Shaping Young Minds
"Our goal is for all people, regardless of gender, sexuality, ethnicity or other such things, to have the freedom to create their own identity and be respected for their personal qualities," said Karin Salmson, the co-founder of the new Vilda publishing house.
But several critics are outraged, saying they are simply pushing propaganda disguised as literature.Vilda and another small publisher, Olika, both opened their doors last year with the express aim of making children's books that promote liberal values and challenge traditional views on gender, race and sexual orientation.
The publishers' philosophies are largely in line with ruling attitudes in this Scandinavian country, which is widely considered a world leader in gender equality and minority rights.
But critics have challenged their methods.
"For both Vilda and Olika, their values are the top priority ... and I think that is simply the wrong approach when you want to make good children's books," says Lotta Olsson, a literary critic at Sweden's paper of reference.
If the whole aim of a story is to promote an idea and alter children's behaviour and attitudes, the artistic and literary side of the book tends to suffer she insists.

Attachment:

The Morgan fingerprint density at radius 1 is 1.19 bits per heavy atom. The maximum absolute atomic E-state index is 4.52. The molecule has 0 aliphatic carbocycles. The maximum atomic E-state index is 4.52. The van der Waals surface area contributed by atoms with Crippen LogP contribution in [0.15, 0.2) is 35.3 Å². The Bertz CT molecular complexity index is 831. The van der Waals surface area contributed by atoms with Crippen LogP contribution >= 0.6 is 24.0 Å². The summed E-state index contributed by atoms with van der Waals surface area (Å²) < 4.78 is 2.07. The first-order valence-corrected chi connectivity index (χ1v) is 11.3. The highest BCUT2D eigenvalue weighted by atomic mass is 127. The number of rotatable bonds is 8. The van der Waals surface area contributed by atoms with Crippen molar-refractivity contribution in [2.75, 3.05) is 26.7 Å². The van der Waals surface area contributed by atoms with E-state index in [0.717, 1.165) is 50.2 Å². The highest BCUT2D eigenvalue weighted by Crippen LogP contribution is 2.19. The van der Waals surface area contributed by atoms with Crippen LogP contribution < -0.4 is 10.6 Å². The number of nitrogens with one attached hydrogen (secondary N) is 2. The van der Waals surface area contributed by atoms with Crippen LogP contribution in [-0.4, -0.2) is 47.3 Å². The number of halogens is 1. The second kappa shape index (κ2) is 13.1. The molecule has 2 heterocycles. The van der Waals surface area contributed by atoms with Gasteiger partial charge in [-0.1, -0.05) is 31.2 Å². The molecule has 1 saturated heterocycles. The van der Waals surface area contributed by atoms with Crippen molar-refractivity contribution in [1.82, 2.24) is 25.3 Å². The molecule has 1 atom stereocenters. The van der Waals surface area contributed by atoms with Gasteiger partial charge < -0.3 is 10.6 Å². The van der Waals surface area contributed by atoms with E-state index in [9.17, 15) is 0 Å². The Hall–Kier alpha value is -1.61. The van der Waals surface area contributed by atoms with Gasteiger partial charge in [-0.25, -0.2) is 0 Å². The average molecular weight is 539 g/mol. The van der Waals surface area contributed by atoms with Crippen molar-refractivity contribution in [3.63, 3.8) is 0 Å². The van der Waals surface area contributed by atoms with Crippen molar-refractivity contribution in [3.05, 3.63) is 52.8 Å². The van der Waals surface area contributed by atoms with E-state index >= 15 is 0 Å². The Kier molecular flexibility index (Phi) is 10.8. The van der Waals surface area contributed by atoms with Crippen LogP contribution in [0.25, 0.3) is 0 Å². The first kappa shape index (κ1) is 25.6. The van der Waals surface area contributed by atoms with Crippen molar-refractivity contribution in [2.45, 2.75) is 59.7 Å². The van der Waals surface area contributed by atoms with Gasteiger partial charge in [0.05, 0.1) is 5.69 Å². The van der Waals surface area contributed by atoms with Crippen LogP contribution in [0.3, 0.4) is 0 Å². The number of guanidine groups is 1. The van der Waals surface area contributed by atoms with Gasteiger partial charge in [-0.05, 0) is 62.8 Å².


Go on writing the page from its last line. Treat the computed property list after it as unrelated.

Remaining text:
"You cannot write a book simply because you want it to be gender equal. You can however write a good book that is gender equal, but as soon as you can see the thought behind the book, I think the artistic side has failed," she tells AFP.
Both Tomicic and Salmson, however, dismiss the criticism as "cultural elitism," pointing out that they have received an overwhelmingly positive response from parents.
Olsson rejects that notion, maintaining that the problem with the new publishing houses is their "prerequisite that they only take in authors with the same perspective. That affects their access to books in a way that just isn't good."
"I don't think it works either," she insists. "Children do as we do, not as we tell them to do. If you look around and see women being treated worse than men, it makes no difference that you've read a children's book in which the mother goes to work and the father stays home with the kids."